It’s been almost a week since Baton Rouge police officer Blane Salamoni was caught on camera fatally shooting Alton Sterling as he and another officer, Howie Lake II, had the CD salesman pinned to the ground. And it’s been three days since a mass of police in riot gear descended on a group of protestors on Baton Rouge’s Government Street chanting, “Police are violent. We will not be silent.”

Accounts of how police dispersed protestors vary widely. Police Sergeant Don Coppola said in an interview that protestors were planning to swarm a nearby on-ramp of Interstate 110. But Samia Lalani, a New Orleans organizer who attended the march and recorded a portion of it on Facebook Live, says protestors had no intention of entering the highway. 

“I have no idea where they even got that from actually,” says the 23-year-old who goes by the pronoun “they.” ”We were just trying to keep marching on [Government Street], not trying to go on the highway.”

Coppola tells Colorlines that at one point the demonstrators threw large rocks, bottles of frozen water and trash cans at officers. Lalani, who was at the frontlines, says they saw nothing of the sort.

And according to Coppola, there were no injuries reported, among police or protestors. Lalani says they saw “officers putting their hands over protestors’ faces” and slamming their heads onto the concrete. 

By the end of the night, 50 protestors—many from New Orleans but some from as far away as New York City and Washington, D.C.—landed behind bars on charges such as obstruction of a roadway and resisting arrest. Only two, Joshua Williams and James Campbell from Baton Rouge, remain in East Baton Rouge Parish Prison as of July 12, according to Casey Hicks, the prison’s public information director.

Below is a 20-minute Facebook Live video Lalani recorded of the protest around 6:15 p.m. CST with major moments highlighted. It’s a striking reminder that vantage point matters.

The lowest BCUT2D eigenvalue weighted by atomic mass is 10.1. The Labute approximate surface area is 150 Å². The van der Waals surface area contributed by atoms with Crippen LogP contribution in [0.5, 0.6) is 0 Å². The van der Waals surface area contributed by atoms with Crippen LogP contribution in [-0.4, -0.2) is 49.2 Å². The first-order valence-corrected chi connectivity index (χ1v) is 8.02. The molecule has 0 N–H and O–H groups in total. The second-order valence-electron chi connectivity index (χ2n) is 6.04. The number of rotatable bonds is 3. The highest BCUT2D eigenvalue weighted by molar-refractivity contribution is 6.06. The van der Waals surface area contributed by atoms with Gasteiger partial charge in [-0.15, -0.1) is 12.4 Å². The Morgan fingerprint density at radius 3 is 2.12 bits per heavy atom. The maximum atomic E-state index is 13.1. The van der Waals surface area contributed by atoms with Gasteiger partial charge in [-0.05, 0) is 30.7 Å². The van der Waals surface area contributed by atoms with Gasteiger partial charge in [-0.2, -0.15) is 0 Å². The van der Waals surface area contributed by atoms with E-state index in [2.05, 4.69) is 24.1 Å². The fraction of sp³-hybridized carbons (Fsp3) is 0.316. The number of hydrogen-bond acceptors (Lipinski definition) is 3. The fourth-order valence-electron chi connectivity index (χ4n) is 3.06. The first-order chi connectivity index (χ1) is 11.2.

At start - A Special Response vehicle called a Bearcat emits an ear-splitting siren to disperse protestors. Lalani says the group had marched from the capitol building to East Boulevard and Government Street. Police blocked their path and corralled them onto residential France Street.

2:36 - On France street, officers donned in black or green riot gear tell the crowd that it must disperse or face arrest. “This is the only warning you will receive,” an officer says over a speaker.

4:32 - Police approach protestors and begin making arrests. Lalani moves away, blurring the footage, but protestors can be heard yelling, ”Oh sh–!” then chanting, “Let him go!”

5:16 - After about a minute of protestors demanding police to release the man, they called White allies to the front, a tactic organizers use because they believe that police are are less likely to harass, beat, shoot or arrest White people. Protestors, says Lalani, were equally divided between Black and White, with a few Latinx and Asian-Americans sprinkled throughout. 

6:30 - Two officers can be seen pinning down and arresting a Black male protestor.  Lalani runs toward the confrontation as she and other protestors demand that officers let him go.

8:15 - After officers take away the man, protestors brace for tear gas. They cover their faces with shirts, bandanas, masks and whatever else is available. “Cover your faces!” a marcher warns. Police did not ultimately use tear gas. 

10:15 - The Baton Rouge Police Department begin an intense standoff with protestors. Officers are on one side of the street; protestors are on the other.

15:18 — Two protestors can be heard calling out an officer who they perceive to be laughing. A man yells: ”Oh, look at him. It’s funny to the guy in the back until you die.” Another follows: ”Let us hear your jokes, dawg. I like jokes. I love ‘em.”

17:17 - Addressing Black police officers across the street, protestors chant, “You are not your uniform!” Officers remain stoic.

18:20 - As the video ends, protestors chant: ”Hands up! Don’t shoot!” Near the end, they add in, “Don’t shoot, you bunch of cowards!”